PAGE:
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A position opened up in your business and you need people looking for work. But where do you find them and how do you connect? What's the best way to not just find people looking for jobs but find the right person for the job? How you proceed, and what works best, ultimately comes down to how many openings you have and whether they’re in-house or remote positions.
Finding People Looking for Employment
Hiring just a couple of people can be successful through social networks and recruiters. When hiring in competitive industries, recruiters can mitigate risk. They’re a third-party service like a dating matchmaker, connecting companies with applicants and even helping with interviewing. Recruiters typically offer guarantees; if employees are duds, get poached or quit before the trial ends (usually six months, up to a year), then the fee is often reimbursed, and the search begins again.
Network on Social Media
Networking is easier than ever on social media. Announce to Facebook and LinkedIn networks that you’re hiring and include a list of talents, skills and responsibilities sought. On LinkedIn, search for potential employees using hashtags or skill sets, as LinkedIn is a popular poaching ground. Even Instagram can be helpful for younger hires – post a compelling photo of your company or logo and include a detailed job description in the caption. On Twitter, you’re limited to 280 characters, so be short and sweet. Wherever you post, list your city, unless it's remote work, or you may be deluged.
If your post calls for applications, using hashtags like #nowhiring and #jobposting goes a long way; the only network where hashtags may not be of help is Facebook. Also, include a hashtag for the position type, like #salesrep or #insidesales. Make your Facebook and LinkedIn call for applicants public if you want people to share it and then be sure you check your filtered messages on Facebook, Instagram and Twitter for possible applications from outside your network.
Place an Ad
A popular way to attract people looking for employment is still to advertise. Whether remote or regional, sites like Monster, Inside and LinkedIn are proven performers in attracting applicants. Ads that are clear on what’s entailed and include a salary will get you more action from prospects who meet your budget, which avoids wasting your time and theirs. Capturing your corporate style and work vibe is helpful, but avoid clichés like “looking for a rock star” because such glib and unrealistic statements cost you quality applicants who seek sincerity.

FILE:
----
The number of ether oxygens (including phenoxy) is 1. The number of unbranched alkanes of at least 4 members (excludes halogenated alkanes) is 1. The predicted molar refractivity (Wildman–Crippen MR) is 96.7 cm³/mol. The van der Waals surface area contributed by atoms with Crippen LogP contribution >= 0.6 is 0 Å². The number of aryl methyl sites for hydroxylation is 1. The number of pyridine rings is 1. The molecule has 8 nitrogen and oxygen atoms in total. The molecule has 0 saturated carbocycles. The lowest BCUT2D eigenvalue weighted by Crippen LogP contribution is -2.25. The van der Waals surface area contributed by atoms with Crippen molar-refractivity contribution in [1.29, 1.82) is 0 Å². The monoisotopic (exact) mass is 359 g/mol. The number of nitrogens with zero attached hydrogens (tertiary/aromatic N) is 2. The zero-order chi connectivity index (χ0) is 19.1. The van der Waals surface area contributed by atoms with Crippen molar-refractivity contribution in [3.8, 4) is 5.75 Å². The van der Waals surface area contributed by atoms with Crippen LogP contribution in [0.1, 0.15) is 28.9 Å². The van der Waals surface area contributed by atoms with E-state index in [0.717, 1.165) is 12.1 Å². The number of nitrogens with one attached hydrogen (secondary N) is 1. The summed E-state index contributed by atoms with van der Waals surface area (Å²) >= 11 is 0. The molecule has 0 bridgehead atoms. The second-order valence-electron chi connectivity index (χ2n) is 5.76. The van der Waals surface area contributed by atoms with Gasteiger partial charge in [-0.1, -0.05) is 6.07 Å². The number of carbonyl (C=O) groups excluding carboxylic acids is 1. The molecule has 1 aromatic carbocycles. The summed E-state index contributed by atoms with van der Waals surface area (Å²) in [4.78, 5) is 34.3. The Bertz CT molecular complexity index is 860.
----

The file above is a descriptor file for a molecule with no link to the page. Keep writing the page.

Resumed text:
Hiring in Batches
Maybe you're opening a new location or got an angel investment and must hire a new team. Numerous hirings can be extremely time-consuming, and contracting an outside human resources team can help escalate the process.
Another solution for big hires is group hiring events. Job fairs work, but so do more intimate invite-only events for people who’ve applied in the last year or with suitable persons with good LinkedIn profiles. Rent a small hall and have an informal meet-and-greet slated as a hiring opportunity and let attendees know what’s up for grabs. By hiring through social events, you see how people connect; however, this tends to be more successful for extroverted applicants than introverts, which may hurt the quality of hires in creative or idea-heavy fields.
But, remember, once you've attracted applicants, realize that today's job seekers are savvier than ever, and they're judging you, too. Toss the tired questions, give them a tour and get to know them. Don't hire because they fit your company's style but because they complement your corporate values. Look for employees who know what you're about; if they're asking a lot of questions and scrutinizing you, that's good because they're looking for a great fit, not just a job.
Steffani Cameron is a professional writer who has written for the Washington Post, Culture, Yahoo!, Canadian Traveller, and many other platforms. Some writing projects have included ghost-writing for CEOs and doing strategy white papers. She frequently writes for corporate clients representing Fortune 500 brands on subjects that include marketing, business, and social media trends.